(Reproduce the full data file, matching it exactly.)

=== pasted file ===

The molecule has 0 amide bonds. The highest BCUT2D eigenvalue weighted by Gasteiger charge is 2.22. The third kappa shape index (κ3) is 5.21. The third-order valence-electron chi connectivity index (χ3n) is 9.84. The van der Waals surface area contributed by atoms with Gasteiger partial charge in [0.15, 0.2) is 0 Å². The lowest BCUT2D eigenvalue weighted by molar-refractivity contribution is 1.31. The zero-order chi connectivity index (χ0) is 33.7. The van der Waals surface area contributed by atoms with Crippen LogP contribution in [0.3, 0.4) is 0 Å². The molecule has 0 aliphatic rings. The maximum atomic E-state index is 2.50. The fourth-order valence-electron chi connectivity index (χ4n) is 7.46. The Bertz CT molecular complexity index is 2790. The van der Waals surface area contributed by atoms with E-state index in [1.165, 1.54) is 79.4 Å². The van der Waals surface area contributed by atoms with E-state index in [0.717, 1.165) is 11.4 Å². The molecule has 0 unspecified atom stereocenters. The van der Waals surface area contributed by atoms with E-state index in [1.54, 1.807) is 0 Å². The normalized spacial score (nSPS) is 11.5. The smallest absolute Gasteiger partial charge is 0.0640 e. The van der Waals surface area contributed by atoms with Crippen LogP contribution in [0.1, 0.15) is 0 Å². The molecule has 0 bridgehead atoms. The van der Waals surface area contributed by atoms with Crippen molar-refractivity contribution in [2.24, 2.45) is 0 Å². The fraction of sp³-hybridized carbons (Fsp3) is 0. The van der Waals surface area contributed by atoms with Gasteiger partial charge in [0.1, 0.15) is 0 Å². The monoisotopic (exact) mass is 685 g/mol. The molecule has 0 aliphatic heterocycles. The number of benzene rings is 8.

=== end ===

The molecule has 0 amide bonds. The highest BCUT2D eigenvalue weighted by Gasteiger charge is 2.22. The third kappa shape index (κ3) is 5.21. The third-order valence-electron chi connectivity index (χ3n) is 9.84. The van der Waals surface area contributed by atoms with Gasteiger partial charge in [0.15, 0.2) is 0 Å². The lowest BCUT2D eigenvalue weighted by molar-refractivity contribution is 1.31. The zero-order chi connectivity index (χ0) is 33.7. The van der Waals surface area contributed by atoms with Crippen LogP contribution in [0.3, 0.4) is 0 Å². The molecule has 0 aliphatic rings. The maximum atomic E-state index is 2.50. The fourth-order valence-electron chi connectivity index (χ4n) is 7.46. The Bertz CT molecular complexity index is 2790. The van der Waals surface area contributed by atoms with E-state index in [1.165, 1.54) is 79.4 Å². The van der Waals surface area contributed by atoms with E-state index in [0.717, 1.165) is 11.4 Å². The molecule has 0 unspecified atom stereocenters. The van der Waals surface area contributed by atoms with E-state index in [1.54, 1.807) is 0 Å². The normalized spacial score (nSPS) is 11.5. The smallest absolute Gasteiger partial charge is 0.0640 e. The van der Waals surface area contributed by atoms with Crippen LogP contribution in [0.1, 0.15) is 0 Å². The molecule has 0 bridgehead atoms. The van der Waals surface area contributed by atoms with Crippen molar-refractivity contribution in [2.24, 2.45) is 0 Å². The fraction of sp³-hybridized carbons (Fsp3) is 0. The van der Waals surface area contributed by atoms with Gasteiger partial charge in [0.1, 0.15) is 0 Å². The monoisotopic (exact) mass is 685 g/mol. The molecule has 0 aliphatic heterocycles. The number of benzene rings is 8.